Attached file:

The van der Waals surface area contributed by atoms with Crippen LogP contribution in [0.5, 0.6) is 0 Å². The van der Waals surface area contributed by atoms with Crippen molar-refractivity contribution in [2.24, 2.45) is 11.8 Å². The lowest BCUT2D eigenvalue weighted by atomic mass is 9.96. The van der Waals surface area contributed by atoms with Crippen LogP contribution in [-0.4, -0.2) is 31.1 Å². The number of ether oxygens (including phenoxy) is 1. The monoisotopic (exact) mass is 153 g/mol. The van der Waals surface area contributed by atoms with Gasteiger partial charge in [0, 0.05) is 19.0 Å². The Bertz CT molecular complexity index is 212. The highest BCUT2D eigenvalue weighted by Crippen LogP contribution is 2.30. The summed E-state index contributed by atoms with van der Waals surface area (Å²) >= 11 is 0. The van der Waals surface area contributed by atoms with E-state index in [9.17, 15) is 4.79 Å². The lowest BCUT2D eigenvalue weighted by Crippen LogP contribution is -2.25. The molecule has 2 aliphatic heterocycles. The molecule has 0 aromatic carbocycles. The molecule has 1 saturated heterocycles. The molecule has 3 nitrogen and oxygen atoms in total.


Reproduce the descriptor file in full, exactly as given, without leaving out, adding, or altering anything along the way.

The van der Waals surface area contributed by atoms with Crippen LogP contribution in [0.5, 0.6) is 0 Å². The van der Waals surface area contributed by atoms with Crippen molar-refractivity contribution in [2.24, 2.45) is 11.8 Å². The lowest BCUT2D eigenvalue weighted by atomic mass is 9.96. The van der Waals surface area contributed by atoms with Crippen LogP contribution in [-0.4, -0.2) is 31.1 Å². The number of ether oxygens (including phenoxy) is 1. The monoisotopic (exact) mass is 153 g/mol. The van der Waals surface area contributed by atoms with Gasteiger partial charge in [0, 0.05) is 19.0 Å². The Bertz CT molecular complexity index is 212. The highest BCUT2D eigenvalue weighted by Crippen LogP contribution is 2.30. The summed E-state index contributed by atoms with van der Waals surface area (Å²) >= 11 is 0. The van der Waals surface area contributed by atoms with E-state index in [9.17, 15) is 4.79 Å². The lowest BCUT2D eigenvalue weighted by Crippen LogP contribution is -2.25. The molecule has 2 aliphatic heterocycles. The molecule has 0 aromatic carbocycles. The molecule has 1 saturated heterocycles. The molecule has 3 nitrogen and oxygen atoms in total.